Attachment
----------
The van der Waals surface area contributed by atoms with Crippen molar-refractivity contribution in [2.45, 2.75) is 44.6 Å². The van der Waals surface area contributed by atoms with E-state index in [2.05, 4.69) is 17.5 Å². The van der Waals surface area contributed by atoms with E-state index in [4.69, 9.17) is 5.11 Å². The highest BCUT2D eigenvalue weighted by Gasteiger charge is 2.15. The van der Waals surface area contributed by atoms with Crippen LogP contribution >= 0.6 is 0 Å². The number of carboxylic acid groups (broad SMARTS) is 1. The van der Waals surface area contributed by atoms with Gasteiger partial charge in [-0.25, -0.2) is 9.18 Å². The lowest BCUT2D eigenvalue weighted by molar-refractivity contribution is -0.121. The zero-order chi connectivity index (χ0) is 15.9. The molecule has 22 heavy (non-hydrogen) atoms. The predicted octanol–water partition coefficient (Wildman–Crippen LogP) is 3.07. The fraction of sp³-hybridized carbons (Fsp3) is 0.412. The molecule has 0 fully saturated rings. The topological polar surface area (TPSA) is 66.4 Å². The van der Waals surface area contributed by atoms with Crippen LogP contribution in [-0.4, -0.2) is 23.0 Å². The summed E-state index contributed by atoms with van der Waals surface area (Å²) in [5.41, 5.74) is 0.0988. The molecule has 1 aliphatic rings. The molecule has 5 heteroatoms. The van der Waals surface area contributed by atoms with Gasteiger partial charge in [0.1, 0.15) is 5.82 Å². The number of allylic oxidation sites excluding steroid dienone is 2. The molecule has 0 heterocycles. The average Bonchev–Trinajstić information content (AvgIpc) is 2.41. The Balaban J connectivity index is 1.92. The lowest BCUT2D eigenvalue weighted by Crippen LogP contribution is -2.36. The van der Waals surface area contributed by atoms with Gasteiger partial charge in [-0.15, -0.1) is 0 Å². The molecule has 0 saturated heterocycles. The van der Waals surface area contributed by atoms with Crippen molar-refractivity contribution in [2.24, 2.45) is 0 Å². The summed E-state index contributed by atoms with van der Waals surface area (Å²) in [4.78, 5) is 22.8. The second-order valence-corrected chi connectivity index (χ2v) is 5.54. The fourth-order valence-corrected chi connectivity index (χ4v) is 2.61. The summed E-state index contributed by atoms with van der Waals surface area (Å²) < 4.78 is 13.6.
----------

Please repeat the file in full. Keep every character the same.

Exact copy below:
The van der Waals surface area contributed by atoms with Crippen molar-refractivity contribution in [2.45, 2.75) is 44.6 Å². The van der Waals surface area contributed by atoms with E-state index in [2.05, 4.69) is 17.5 Å². The van der Waals surface area contributed by atoms with E-state index in [4.69, 9.17) is 5.11 Å². The highest BCUT2D eigenvalue weighted by Gasteiger charge is 2.15. The van der Waals surface area contributed by atoms with Crippen LogP contribution >= 0.6 is 0 Å². The number of carboxylic acid groups (broad SMARTS) is 1. The van der Waals surface area contributed by atoms with Gasteiger partial charge in [-0.25, -0.2) is 9.18 Å². The lowest BCUT2D eigenvalue weighted by molar-refractivity contribution is -0.121. The zero-order chi connectivity index (χ0) is 15.9. The molecule has 22 heavy (non-hydrogen) atoms. The predicted octanol–water partition coefficient (Wildman–Crippen LogP) is 3.07. The fraction of sp³-hybridized carbons (Fsp3) is 0.412. The molecule has 0 fully saturated rings. The topological polar surface area (TPSA) is 66.4 Å². The van der Waals surface area contributed by atoms with Crippen LogP contribution in [-0.4, -0.2) is 23.0 Å². The summed E-state index contributed by atoms with van der Waals surface area (Å²) in [5.41, 5.74) is 0.0988. The molecule has 1 aliphatic rings. The molecule has 5 heteroatoms. The van der Waals surface area contributed by atoms with Gasteiger partial charge in [0.1, 0.15) is 5.82 Å². The number of allylic oxidation sites excluding steroid dienone is 2. The molecule has 0 heterocycles. The average Bonchev–Trinajstić information content (AvgIpc) is 2.41. The Balaban J connectivity index is 1.92. The lowest BCUT2D eigenvalue weighted by Crippen LogP contribution is -2.36. The van der Waals surface area contributed by atoms with Gasteiger partial charge in [-0.15, -0.1) is 0 Å². The molecule has 0 saturated heterocycles. The van der Waals surface area contributed by atoms with Crippen molar-refractivity contribution in [2.24, 2.45) is 0 Å². The summed E-state index contributed by atoms with van der Waals surface area (Å²) in [4.78, 5) is 22.8. The second-order valence-corrected chi connectivity index (χ2v) is 5.54. The fourth-order valence-corrected chi connectivity index (χ4v) is 2.61. The summed E-state index contributed by atoms with van der Waals surface area (Å²) < 4.78 is 13.6.